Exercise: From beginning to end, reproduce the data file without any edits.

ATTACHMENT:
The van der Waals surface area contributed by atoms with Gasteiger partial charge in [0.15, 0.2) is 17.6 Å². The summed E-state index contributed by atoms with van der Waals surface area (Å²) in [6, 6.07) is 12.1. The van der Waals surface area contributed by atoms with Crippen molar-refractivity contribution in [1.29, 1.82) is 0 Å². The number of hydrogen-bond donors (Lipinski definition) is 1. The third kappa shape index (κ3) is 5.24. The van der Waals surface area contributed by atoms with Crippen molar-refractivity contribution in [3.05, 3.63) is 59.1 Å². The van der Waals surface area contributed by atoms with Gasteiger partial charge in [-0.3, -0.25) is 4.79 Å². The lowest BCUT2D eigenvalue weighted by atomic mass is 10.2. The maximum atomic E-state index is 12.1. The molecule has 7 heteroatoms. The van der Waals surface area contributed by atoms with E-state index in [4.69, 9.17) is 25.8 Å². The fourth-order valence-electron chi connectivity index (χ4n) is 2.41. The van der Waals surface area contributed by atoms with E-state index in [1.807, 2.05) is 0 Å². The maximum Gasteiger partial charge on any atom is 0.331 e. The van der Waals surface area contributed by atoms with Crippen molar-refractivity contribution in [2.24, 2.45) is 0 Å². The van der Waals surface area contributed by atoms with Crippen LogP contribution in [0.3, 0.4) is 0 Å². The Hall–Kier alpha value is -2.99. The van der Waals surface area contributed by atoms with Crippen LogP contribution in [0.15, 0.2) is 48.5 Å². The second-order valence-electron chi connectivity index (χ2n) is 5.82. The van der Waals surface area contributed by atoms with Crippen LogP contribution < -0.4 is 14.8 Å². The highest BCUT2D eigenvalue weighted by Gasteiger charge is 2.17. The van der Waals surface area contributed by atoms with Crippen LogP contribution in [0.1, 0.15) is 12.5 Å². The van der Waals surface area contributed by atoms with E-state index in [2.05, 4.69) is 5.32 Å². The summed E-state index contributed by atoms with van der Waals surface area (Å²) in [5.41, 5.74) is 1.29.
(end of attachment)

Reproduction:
The van der Waals surface area contributed by atoms with Gasteiger partial charge in [0.15, 0.2) is 17.6 Å². The summed E-state index contributed by atoms with van der Waals surface area (Å²) in [6, 6.07) is 12.1. The van der Waals surface area contributed by atoms with Crippen molar-refractivity contribution in [1.29, 1.82) is 0 Å². The number of hydrogen-bond donors (Lipinski definition) is 1. The third kappa shape index (κ3) is 5.24. The van der Waals surface area contributed by atoms with Crippen molar-refractivity contribution in [3.05, 3.63) is 59.1 Å². The van der Waals surface area contributed by atoms with Gasteiger partial charge in [-0.3, -0.25) is 4.79 Å². The lowest BCUT2D eigenvalue weighted by atomic mass is 10.2. The maximum atomic E-state index is 12.1. The molecule has 7 heteroatoms. The van der Waals surface area contributed by atoms with E-state index in [4.69, 9.17) is 25.8 Å². The fourth-order valence-electron chi connectivity index (χ4n) is 2.41. The van der Waals surface area contributed by atoms with E-state index in [1.807, 2.05) is 0 Å². The maximum Gasteiger partial charge on any atom is 0.331 e. The van der Waals surface area contributed by atoms with Crippen molar-refractivity contribution in [2.24, 2.45) is 0 Å². The van der Waals surface area contributed by atoms with Crippen LogP contribution in [0.3, 0.4) is 0 Å². The Hall–Kier alpha value is -2.99. The van der Waals surface area contributed by atoms with Crippen LogP contribution in [0.15, 0.2) is 48.5 Å². The second-order valence-electron chi connectivity index (χ2n) is 5.82. The van der Waals surface area contributed by atoms with Crippen LogP contribution < -0.4 is 14.8 Å². The highest BCUT2D eigenvalue weighted by Gasteiger charge is 2.17. The van der Waals surface area contributed by atoms with Crippen LogP contribution in [0.1, 0.15) is 12.5 Å². The van der Waals surface area contributed by atoms with E-state index in [2.05, 4.69) is 5.32 Å². The summed E-state index contributed by atoms with van der Waals surface area (Å²) in [5.41, 5.74) is 1.29.